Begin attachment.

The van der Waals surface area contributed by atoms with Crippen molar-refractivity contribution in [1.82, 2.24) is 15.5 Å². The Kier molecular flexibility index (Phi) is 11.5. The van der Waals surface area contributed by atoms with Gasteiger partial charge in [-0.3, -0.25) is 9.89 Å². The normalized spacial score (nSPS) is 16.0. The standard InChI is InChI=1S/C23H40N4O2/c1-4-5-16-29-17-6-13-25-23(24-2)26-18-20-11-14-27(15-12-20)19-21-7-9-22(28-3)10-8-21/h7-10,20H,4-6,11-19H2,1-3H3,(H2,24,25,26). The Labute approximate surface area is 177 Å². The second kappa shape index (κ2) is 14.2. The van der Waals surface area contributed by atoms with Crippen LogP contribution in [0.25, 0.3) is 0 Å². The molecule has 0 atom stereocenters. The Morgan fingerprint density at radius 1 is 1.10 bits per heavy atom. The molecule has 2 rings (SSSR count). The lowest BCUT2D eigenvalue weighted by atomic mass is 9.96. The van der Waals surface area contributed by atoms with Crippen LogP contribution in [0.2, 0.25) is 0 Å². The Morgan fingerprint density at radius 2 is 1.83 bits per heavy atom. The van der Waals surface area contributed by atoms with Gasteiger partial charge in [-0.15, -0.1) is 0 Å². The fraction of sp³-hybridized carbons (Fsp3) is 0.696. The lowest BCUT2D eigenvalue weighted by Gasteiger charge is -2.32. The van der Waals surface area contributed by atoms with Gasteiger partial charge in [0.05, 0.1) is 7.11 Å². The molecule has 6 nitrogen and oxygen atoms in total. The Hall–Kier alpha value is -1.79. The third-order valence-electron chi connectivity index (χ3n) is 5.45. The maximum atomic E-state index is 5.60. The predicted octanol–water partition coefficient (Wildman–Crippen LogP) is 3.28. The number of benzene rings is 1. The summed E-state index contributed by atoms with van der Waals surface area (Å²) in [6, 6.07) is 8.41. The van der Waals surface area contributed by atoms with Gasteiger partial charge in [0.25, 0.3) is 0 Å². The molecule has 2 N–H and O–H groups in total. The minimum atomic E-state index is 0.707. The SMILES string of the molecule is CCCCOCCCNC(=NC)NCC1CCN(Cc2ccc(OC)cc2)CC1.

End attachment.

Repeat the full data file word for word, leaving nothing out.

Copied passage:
The van der Waals surface area contributed by atoms with Crippen molar-refractivity contribution in [1.82, 2.24) is 15.5 Å². The Kier molecular flexibility index (Phi) is 11.5. The van der Waals surface area contributed by atoms with Gasteiger partial charge in [-0.3, -0.25) is 9.89 Å². The normalized spacial score (nSPS) is 16.0. The standard InChI is InChI=1S/C23H40N4O2/c1-4-5-16-29-17-6-13-25-23(24-2)26-18-20-11-14-27(15-12-20)19-21-7-9-22(28-3)10-8-21/h7-10,20H,4-6,11-19H2,1-3H3,(H2,24,25,26). The Labute approximate surface area is 177 Å². The second kappa shape index (κ2) is 14.2. The van der Waals surface area contributed by atoms with Crippen LogP contribution in [0.25, 0.3) is 0 Å². The molecule has 0 atom stereocenters. The Morgan fingerprint density at radius 1 is 1.10 bits per heavy atom. The molecule has 2 rings (SSSR count). The lowest BCUT2D eigenvalue weighted by atomic mass is 9.96. The van der Waals surface area contributed by atoms with Crippen LogP contribution in [0.2, 0.25) is 0 Å². The Morgan fingerprint density at radius 2 is 1.83 bits per heavy atom. The van der Waals surface area contributed by atoms with Gasteiger partial charge in [-0.15, -0.1) is 0 Å². The fraction of sp³-hybridized carbons (Fsp3) is 0.696. The lowest BCUT2D eigenvalue weighted by Gasteiger charge is -2.32. The van der Waals surface area contributed by atoms with Gasteiger partial charge in [0.05, 0.1) is 7.11 Å². The molecule has 6 nitrogen and oxygen atoms in total. The Hall–Kier alpha value is -1.79. The third-order valence-electron chi connectivity index (χ3n) is 5.45. The maximum atomic E-state index is 5.60. The predicted octanol–water partition coefficient (Wildman–Crippen LogP) is 3.28. The number of benzene rings is 1. The summed E-state index contributed by atoms with van der Waals surface area (Å²) in [6, 6.07) is 8.41. The van der Waals surface area contributed by atoms with Gasteiger partial charge in [0.25, 0.3) is 0 Å². The molecule has 2 N–H and O–H groups in total. The minimum atomic E-state index is 0.707. The SMILES string of the molecule is CCCCOCCCNC(=NC)NCC1CCN(Cc2ccc(OC)cc2)CC1.